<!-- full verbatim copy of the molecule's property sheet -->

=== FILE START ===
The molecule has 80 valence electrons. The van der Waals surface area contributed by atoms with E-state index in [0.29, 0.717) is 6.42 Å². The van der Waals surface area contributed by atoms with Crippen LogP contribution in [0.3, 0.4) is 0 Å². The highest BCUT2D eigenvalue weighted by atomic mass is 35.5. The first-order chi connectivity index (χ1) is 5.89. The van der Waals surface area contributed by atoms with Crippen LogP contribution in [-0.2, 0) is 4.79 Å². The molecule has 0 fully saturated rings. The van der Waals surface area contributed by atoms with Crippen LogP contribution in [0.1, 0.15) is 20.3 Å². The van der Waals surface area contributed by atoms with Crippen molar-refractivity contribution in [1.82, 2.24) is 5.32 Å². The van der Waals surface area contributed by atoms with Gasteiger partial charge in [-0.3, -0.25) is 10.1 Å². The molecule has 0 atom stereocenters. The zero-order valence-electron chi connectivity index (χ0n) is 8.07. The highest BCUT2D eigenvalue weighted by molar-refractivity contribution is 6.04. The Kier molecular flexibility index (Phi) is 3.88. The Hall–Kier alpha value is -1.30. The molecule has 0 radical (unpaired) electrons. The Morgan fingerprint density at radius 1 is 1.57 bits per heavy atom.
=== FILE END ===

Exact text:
The molecule has 80 valence electrons. The van der Waals surface area contributed by atoms with E-state index in [0.29, 0.717) is 6.42 Å². The van der Waals surface area contributed by atoms with Crippen LogP contribution in [0.3, 0.4) is 0 Å². The highest BCUT2D eigenvalue weighted by atomic mass is 35.5. The first-order chi connectivity index (χ1) is 5.89. The van der Waals surface area contributed by atoms with Crippen LogP contribution in [-0.2, 0) is 4.79 Å². The molecule has 0 fully saturated rings. The van der Waals surface area contributed by atoms with Crippen LogP contribution in [0.1, 0.15) is 20.3 Å². The van der Waals surface area contributed by atoms with Crippen molar-refractivity contribution in [1.82, 2.24) is 5.32 Å². The van der Waals surface area contributed by atoms with Gasteiger partial charge in [-0.3, -0.25) is 10.1 Å². The molecule has 0 atom stereocenters. The zero-order valence-electron chi connectivity index (χ0n) is 8.07. The highest BCUT2D eigenvalue weighted by molar-refractivity contribution is 6.04. The Kier molecular flexibility index (Phi) is 3.88. The Hall–Kier alpha value is -1.30. The molecule has 0 radical (unpaired) electrons. The Morgan fingerprint density at radius 1 is 1.57 bits per heavy atom.